Saving Money

Saving Money

10 saving solutions you never thought of

Saving money is never easy, but there are lots of ways to do it! You may never have thought of these ideas:

Stop buying water

If you buy a bottle of water every day, you could be spending close to $400 a year on something you can get for free! Drink from the tap, or buy a cheap water filtration system.

Eat in

Try to eat out as little as possible. It is much cheaper - and usually much healthier - to prepare your meals at home. Pack up your leftovers and bring them to work or school.

Drive less

With the price of gas what it is today, the cost of driving is getting really high. Whenever you can, take public transit, ride your bike or walk to where you need to go.

Unplug your appliances

People pay for a lot of electricity they don't even use. TVs and most other household appliances use energy even when they're not being used.

Avoid the bar

Buying drinks at a bar is far more expensive than buying them yourself at the store. Instead of going out, invite some friends over for drinks next Friday night.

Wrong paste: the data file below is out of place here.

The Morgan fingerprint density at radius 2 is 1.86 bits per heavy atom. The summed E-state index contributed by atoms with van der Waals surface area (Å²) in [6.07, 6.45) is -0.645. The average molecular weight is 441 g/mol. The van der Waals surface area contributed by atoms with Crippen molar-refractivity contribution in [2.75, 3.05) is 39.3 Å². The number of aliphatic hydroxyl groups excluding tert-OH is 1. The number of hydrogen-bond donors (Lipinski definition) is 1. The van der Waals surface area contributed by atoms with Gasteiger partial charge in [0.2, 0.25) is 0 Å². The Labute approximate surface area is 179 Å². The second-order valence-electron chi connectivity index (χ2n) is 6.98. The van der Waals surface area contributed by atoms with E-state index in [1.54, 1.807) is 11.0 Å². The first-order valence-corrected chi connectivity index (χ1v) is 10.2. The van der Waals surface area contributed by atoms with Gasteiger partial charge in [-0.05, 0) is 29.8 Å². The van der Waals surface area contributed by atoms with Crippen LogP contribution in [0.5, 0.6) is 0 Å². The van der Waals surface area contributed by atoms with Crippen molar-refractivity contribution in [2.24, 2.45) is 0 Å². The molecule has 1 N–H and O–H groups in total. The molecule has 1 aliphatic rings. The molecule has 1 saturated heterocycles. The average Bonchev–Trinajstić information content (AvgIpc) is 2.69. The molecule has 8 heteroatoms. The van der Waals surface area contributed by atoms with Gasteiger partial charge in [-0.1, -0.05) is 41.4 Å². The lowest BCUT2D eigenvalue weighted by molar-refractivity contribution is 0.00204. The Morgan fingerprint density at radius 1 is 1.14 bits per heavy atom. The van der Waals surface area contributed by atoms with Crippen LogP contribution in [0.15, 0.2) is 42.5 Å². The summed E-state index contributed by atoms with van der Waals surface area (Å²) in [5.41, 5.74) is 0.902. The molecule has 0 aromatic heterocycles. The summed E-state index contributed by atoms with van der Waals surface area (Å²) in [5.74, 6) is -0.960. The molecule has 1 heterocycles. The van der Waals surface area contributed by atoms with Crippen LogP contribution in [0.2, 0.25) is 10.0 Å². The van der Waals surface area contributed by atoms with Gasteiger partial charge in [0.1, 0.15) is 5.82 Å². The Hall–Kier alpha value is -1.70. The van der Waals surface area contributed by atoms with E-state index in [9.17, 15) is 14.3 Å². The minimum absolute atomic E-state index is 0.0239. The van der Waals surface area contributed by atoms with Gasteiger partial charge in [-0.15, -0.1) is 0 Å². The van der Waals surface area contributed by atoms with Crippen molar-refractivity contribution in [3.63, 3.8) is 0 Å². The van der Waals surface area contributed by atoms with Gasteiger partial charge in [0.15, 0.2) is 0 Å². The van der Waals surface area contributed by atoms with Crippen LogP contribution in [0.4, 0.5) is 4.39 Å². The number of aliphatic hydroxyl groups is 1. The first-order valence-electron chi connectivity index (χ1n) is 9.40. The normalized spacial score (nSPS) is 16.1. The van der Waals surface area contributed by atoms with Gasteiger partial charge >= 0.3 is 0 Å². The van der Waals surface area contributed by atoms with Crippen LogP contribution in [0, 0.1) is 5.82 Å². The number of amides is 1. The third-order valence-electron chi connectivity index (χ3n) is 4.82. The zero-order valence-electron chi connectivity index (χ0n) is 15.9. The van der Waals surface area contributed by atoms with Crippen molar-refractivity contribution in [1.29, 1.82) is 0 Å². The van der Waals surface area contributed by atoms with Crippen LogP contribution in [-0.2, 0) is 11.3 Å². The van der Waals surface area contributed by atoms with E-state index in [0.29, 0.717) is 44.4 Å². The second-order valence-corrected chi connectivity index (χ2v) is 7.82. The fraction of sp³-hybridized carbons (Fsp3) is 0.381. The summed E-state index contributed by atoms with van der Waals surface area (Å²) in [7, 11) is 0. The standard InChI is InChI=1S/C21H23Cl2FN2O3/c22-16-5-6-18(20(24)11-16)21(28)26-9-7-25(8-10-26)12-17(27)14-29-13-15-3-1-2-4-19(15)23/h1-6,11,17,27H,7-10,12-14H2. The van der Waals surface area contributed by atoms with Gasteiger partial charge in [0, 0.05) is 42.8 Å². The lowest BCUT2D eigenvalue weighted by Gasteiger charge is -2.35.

Talk smart

Cell phone bills have a way of climbing nice and high without you realizing it. Limit unnecessary calls, and use free Internet alternatives like instant messaging or voice services like Skype.

Second-hand clothes

Buying used and vintage clothing is often an incredibly cheap way to shop. You'll have to look a little harder, but you're sure to find some really cool stuff. Give it a couple good washes and it'll be fine.

Second-hand entertainment

You can also go secondhand for your entertainment. Visit your local library more often. Used bookstores are another great idea, and often offer cheap used DVDs too. Also, rent movies instead of paying high prices at the theatre.

Watch your credit card

People often spend credit as if it were their own money. Credit should be used as a convenience only - pay it off and keep it off. Monthly payments and interest really add up over time.

Buy what you need

One of the best ways to save money is to cut out unnecessary spending and impulse buying. Ask yourself: Do I really need that cool t-shirt or cute throw pillow? Cut back on the "retail therapy" and you'll have a lot more money in your pocket.